“This is not a record that has that; this is a record that’s designed to be played live in its entirety.”

While Thomson and Jost were a part of Baroness when they last toured Australia, they hadn’t yet been through the process of writing and recording an album with Baizley and Adams, a process that furthered their camaraderie, not only offstage, but on. “There’s now full ownership over the majority of our set. It’s something we all experienced from its infancy to its current position, and that’s an important thing, you don’t want to just hire a bunch of ringers and have them show up and play all the right notes, that’s boring. This is a band. It’s comprised of four people, all four people have input, personality, character, and that needs to shine through. You don’t want one person to be leading everybody else, then it’s like a solo act and that’s a completely different thing. What we are is a band, we’re a team and there’s camaraderie on stage, and that’s an important aspect of our music.

“What we are is a band, we’re a team and there’s camaraderie on stage, and that’s an important aspect of our music.”

In the very near future, Baroness will have been a band for 14 years, yet it still remains vital for Baizley that the band hold onto the DIY punk ethic that they adhered to in the early days, silk screening their own merch and organising their own shows in and around Savannah, Georgia.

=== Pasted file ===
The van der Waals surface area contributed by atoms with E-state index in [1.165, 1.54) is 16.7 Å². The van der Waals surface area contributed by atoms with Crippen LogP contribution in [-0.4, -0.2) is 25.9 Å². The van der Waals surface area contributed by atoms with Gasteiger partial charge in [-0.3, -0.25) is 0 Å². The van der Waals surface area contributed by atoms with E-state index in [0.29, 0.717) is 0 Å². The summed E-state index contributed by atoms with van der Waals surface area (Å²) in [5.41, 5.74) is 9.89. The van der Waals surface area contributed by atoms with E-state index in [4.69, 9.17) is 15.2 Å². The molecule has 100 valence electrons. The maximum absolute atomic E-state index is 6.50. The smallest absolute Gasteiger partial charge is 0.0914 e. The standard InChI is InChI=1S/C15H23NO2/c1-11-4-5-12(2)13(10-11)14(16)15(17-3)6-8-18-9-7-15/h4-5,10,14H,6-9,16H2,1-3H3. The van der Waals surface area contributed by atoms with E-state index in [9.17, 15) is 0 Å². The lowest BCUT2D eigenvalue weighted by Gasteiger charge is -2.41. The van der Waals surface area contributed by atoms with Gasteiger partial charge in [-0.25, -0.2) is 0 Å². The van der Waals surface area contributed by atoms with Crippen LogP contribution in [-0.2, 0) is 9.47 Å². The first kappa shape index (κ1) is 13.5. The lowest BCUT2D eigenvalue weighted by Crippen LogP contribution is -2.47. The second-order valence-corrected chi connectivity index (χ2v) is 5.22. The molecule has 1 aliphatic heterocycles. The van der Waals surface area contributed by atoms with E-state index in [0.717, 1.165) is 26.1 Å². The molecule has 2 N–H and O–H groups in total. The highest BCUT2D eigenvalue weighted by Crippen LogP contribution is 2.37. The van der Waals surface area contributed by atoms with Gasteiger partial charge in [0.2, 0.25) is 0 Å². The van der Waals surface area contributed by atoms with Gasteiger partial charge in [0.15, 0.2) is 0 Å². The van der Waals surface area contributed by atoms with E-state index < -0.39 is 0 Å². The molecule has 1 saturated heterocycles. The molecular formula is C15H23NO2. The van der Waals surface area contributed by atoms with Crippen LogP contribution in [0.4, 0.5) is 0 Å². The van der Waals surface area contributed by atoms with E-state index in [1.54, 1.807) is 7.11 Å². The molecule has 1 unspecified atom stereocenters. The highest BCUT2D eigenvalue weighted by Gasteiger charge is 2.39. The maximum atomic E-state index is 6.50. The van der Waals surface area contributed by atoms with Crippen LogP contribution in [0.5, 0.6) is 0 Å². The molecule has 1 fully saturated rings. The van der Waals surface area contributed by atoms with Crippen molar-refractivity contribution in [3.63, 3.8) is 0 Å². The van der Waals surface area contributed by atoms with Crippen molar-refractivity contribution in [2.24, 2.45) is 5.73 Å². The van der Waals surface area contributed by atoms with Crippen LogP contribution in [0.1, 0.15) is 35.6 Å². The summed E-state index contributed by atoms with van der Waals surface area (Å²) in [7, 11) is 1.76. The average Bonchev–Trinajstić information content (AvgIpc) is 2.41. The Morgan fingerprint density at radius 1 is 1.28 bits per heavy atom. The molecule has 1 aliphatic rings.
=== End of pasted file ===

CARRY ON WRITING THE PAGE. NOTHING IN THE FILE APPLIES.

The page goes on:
“It was a major determining factor in defining who I was,” explains Baizley. “The mentality is still there. I think people grow up in that universe and they carry the attitude and the ideals with them life long.” As a band grows, however, it becomes necessary to rely on and trust other people, something that Baizley has managed to do while staying true to the DIY ethos. “We are not so pretentious that we think we can do everything, there’s just too much to do. So we will hire someone or add someone to our team when we simply cannot shoulder the burden of work without slightly handicapping ourselves. It’s not like at one point we were just like, ‘okay, now we’re a bigger band, let’s hire 10 different people.

“There’s an instinct and a feeling, and then it’s just a matter of using those same ethics that taught you how to book tours and pull off shows, and applying them to hiring people who fit that bill and can work within that set of parameters, that aren’t going to misrepresent you or compromise your ethical integrity.”

Baroness is set to bring Christmas early for all rock and metal fans when their long-awaited headline tour begins on the seventh of December. If you’re a fan, these shows will be unmissable, if you’re not, come along and become one, because that solo in Shock Me is going to be mind-blowing.

 

BARENESS AUSTRALIAN TOUR DATES

METRO THEATRE, SYDNEY
WEDNESDAY DECEMBER 7

THE TRIFFID, BRISBANE
THURSDAY DECEMBER 8

PRINCE BANDROOM, MELBOURNE
FRIDAY DECEMBER 9

THE GOV, ADELAIDE
MONDAY DECEMBER 12

CAPITOL, PERTH
TUESDAY DECEMBER 13

FOR TICKETS, MUSIC AND MERCH, VISIT:

http://www.yourbaroness.com

[youtube https://www.youtube.com/watch?v=LWlPhX2Pl9A&w=560&h=315]